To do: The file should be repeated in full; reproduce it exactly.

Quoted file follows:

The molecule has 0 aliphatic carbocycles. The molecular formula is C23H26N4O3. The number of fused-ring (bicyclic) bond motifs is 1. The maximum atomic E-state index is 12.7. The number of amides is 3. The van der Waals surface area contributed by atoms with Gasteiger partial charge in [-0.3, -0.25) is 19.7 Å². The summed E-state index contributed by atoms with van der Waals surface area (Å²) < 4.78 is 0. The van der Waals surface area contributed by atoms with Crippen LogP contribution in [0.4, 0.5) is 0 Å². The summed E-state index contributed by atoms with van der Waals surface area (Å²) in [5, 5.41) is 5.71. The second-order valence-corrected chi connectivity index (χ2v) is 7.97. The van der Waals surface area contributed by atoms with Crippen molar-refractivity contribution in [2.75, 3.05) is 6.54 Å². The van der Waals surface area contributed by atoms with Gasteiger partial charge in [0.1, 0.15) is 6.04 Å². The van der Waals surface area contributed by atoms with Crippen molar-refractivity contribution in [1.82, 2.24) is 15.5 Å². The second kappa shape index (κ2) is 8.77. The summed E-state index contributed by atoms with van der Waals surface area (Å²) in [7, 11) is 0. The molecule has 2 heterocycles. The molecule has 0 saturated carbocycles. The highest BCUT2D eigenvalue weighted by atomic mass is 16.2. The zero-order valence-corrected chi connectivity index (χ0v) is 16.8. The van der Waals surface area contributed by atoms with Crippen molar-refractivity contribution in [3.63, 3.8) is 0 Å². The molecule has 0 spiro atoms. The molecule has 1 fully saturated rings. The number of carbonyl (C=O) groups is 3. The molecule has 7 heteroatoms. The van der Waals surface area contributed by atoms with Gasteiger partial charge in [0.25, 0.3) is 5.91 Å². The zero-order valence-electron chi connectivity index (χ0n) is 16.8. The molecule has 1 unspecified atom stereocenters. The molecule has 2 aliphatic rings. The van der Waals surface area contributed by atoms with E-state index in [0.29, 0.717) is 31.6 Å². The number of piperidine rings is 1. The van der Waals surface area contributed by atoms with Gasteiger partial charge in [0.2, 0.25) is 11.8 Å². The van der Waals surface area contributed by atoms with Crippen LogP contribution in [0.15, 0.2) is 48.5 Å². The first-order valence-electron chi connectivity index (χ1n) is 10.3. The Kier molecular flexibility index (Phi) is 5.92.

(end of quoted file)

The molecule has 0 aliphatic carbocycles. The molecular formula is C23H26N4O3. The number of fused-ring (bicyclic) bond motifs is 1. The maximum atomic E-state index is 12.7. The number of amides is 3. The van der Waals surface area contributed by atoms with Gasteiger partial charge in [-0.3, -0.25) is 19.7 Å². The summed E-state index contributed by atoms with van der Waals surface area (Å²) < 4.78 is 0. The van der Waals surface area contributed by atoms with Crippen LogP contribution in [0.4, 0.5) is 0 Å². The summed E-state index contributed by atoms with van der Waals surface area (Å²) in [5, 5.41) is 5.71. The second-order valence-corrected chi connectivity index (χ2v) is 7.97. The van der Waals surface area contributed by atoms with Crippen molar-refractivity contribution in [2.75, 3.05) is 6.54 Å². The van der Waals surface area contributed by atoms with Gasteiger partial charge in [0.1, 0.15) is 6.04 Å². The van der Waals surface area contributed by atoms with Crippen molar-refractivity contribution in [1.82, 2.24) is 15.5 Å². The second kappa shape index (κ2) is 8.77. The summed E-state index contributed by atoms with van der Waals surface area (Å²) in [7, 11) is 0. The molecule has 2 heterocycles. The molecule has 0 saturated carbocycles. The highest BCUT2D eigenvalue weighted by atomic mass is 16.2. The zero-order valence-corrected chi connectivity index (χ0v) is 16.8. The van der Waals surface area contributed by atoms with Crippen molar-refractivity contribution in [3.63, 3.8) is 0 Å². The molecule has 0 spiro atoms. The molecule has 1 fully saturated rings. The number of carbonyl (C=O) groups is 3. The molecule has 7 heteroatoms. The van der Waals surface area contributed by atoms with Gasteiger partial charge in [0.25, 0.3) is 5.91 Å². The zero-order valence-electron chi connectivity index (χ0n) is 16.8. The molecule has 1 unspecified atom stereocenters. The molecule has 2 aliphatic rings. The van der Waals surface area contributed by atoms with E-state index in [0.29, 0.717) is 31.6 Å². The number of piperidine rings is 1. The van der Waals surface area contributed by atoms with Gasteiger partial charge in [0.2, 0.25) is 11.8 Å². The van der Waals surface area contributed by atoms with Crippen LogP contribution in [0.15, 0.2) is 48.5 Å². The first-order valence-electron chi connectivity index (χ1n) is 10.3. The Kier molecular flexibility index (Phi) is 5.92.